Exploding bike lock: Interesting concept, questionable execution

Michael Lambourn gives cyclists one more bullet in the barrel with his SmartLock design. It's a cable lock with colored liquid inside that explodes everywhere if the lock is cut.

Justin Yu Associate Editor / Reviews - Printers and peripherals
Justin Yu covered headphones and peripherals for CNET.
Justin Yu
3 min read
Something has gone horribly wrong Mike Lambourn

Justin Yu

As an avid cyclist, my biggest concern about riding my bike in New York City isn't king-size potholes, wayward pedestrians, or even the hordes of aggressive cabbies itching to smash me into gray matter, but rather the constant fear of getting my bike stolen. I've been a victim of bike theft in the past, and it literally feels like the loss of a limb (not good), so I'm constantly researching new ways to deter thieves from snatching up my precious Surly Cross-Check. Whether it's making my bike ugly with stickers or carrying around extra locks in my bag, there's only so much you can do, because if a thief wants what you got, they're gonna get it no matter what.

Mike Lambourn

Michael Lambourn gives cyclists one more bullet in the barrel with his SmartLock design. It's a cable lock with colored liquid inside that explodes everywhere if the lock is cut. It's a clever idea, and one almost certainly hatched after a freak skunk accident, and I applaud Michael Lambourn for making an effort to make cycling safer for paranoid city dwellers like myself. The goal is to achieve peace of mind while your bike is locked up, and the SmartLock is definitely a step in the right direction. If this product is successful and helps get people out of their cars and onto the bike, then I'll get behind it 100 percent. I just have a few critiques to make in the meantime.

  • The colored liquid inside the lock will literally cover everything in close proximity to the bike, including poles, passersby, the bike itself, and the street surrounding it. Aside from the fact that this is a street cleaner's nightmare, Mike claims that the dye will identify the thief to the proper authorities. Quick question: has anyone alerted the authorities that anyone with paint on their clothes should immediately be thrown in jail for bike theft? What about innocent people walking by who get sprayed by this stuff? They're going to hate you, the lock, and your bike. And I bet legit painters definitely won't appreciate all the accusations that will inevitably be thrown their way.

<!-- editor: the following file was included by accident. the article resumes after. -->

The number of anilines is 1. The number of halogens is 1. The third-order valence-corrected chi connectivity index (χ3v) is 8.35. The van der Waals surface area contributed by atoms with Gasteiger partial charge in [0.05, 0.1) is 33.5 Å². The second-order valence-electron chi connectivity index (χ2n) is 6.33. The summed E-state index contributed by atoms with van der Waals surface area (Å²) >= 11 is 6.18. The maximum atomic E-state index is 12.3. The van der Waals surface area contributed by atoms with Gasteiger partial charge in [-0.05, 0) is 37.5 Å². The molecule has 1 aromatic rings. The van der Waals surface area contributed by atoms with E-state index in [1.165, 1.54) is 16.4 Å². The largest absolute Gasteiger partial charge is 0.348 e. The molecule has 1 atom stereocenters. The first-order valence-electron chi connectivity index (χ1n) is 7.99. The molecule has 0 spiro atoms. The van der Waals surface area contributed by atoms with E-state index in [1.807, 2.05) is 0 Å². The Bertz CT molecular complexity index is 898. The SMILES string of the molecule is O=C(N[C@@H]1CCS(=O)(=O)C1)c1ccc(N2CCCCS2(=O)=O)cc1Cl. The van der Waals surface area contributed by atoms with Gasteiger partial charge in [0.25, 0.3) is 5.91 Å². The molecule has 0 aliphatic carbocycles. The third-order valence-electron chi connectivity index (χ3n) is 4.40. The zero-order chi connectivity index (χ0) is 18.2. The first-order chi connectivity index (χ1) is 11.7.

• The dye washes off! Can you really call it a stain if a cup of Tide, five quarters, and some elbow grease will make it disappear? Of course, Mike contests that "invisible Smartwater lingers on perpetrators and can be detected by ultraviolet scanners used by the police." Smartwater? Didn't I buy a bottle of that this morning? And a mysterious fluid that can only be identified by ultraviolet scanners? I think I've seen this episode of 20/20 before. Anyway, let's not get overzealous here and haul anyone with random stains on their pants to jail; New York would be empty within the week.
  • Finally, check out the video of someone cutting through the SmartLock with a pair of bolt cutters. I'm no locksmith, but maybe we should focus our efforts on a bike lock that can't be defeated by a tool that can be purchased from any hardware store across the United States? The fact that this lock "surrounded by a hardened steel casing, which is in turn encased in a DuPont Hytrel moulding" looks so flimsy that I could probably chew through it if I hadn't had breakfast doesn't exactly convince me to invest in the design.